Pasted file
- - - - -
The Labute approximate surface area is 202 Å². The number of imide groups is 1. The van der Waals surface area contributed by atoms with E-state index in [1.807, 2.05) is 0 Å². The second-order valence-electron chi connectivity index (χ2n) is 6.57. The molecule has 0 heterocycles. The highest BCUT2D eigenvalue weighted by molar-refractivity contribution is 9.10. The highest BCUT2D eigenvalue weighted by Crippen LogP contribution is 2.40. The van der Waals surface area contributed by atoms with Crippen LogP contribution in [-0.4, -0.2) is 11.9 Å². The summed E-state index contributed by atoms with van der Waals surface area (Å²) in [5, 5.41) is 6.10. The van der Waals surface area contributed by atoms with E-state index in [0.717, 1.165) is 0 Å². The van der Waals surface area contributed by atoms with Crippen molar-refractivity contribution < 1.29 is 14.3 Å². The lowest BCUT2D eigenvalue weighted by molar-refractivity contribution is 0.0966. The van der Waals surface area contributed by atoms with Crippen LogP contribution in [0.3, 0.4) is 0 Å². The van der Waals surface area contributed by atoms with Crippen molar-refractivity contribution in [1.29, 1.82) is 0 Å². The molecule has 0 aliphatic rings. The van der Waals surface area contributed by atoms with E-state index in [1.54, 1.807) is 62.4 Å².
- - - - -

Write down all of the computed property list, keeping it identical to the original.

The Labute approximate surface area is 202 Å². The number of imide groups is 1. The van der Waals surface area contributed by atoms with E-state index in [1.807, 2.05) is 0 Å². The second-order valence-electron chi connectivity index (χ2n) is 6.57. The molecule has 0 heterocycles. The highest BCUT2D eigenvalue weighted by molar-refractivity contribution is 9.10. The highest BCUT2D eigenvalue weighted by Crippen LogP contribution is 2.40. The van der Waals surface area contributed by atoms with Crippen LogP contribution in [-0.4, -0.2) is 11.9 Å². The summed E-state index contributed by atoms with van der Waals surface area (Å²) in [5, 5.41) is 6.10. The van der Waals surface area contributed by atoms with E-state index in [0.717, 1.165) is 0 Å². The van der Waals surface area contributed by atoms with Crippen molar-refractivity contribution < 1.29 is 14.3 Å². The lowest BCUT2D eigenvalue weighted by molar-refractivity contribution is 0.0966. The van der Waals surface area contributed by atoms with Crippen LogP contribution in [0.3, 0.4) is 0 Å². The van der Waals surface area contributed by atoms with Crippen molar-refractivity contribution in [1.29, 1.82) is 0 Å². The molecule has 0 aliphatic rings. The van der Waals surface area contributed by atoms with E-state index in [1.54, 1.807) is 62.4 Å².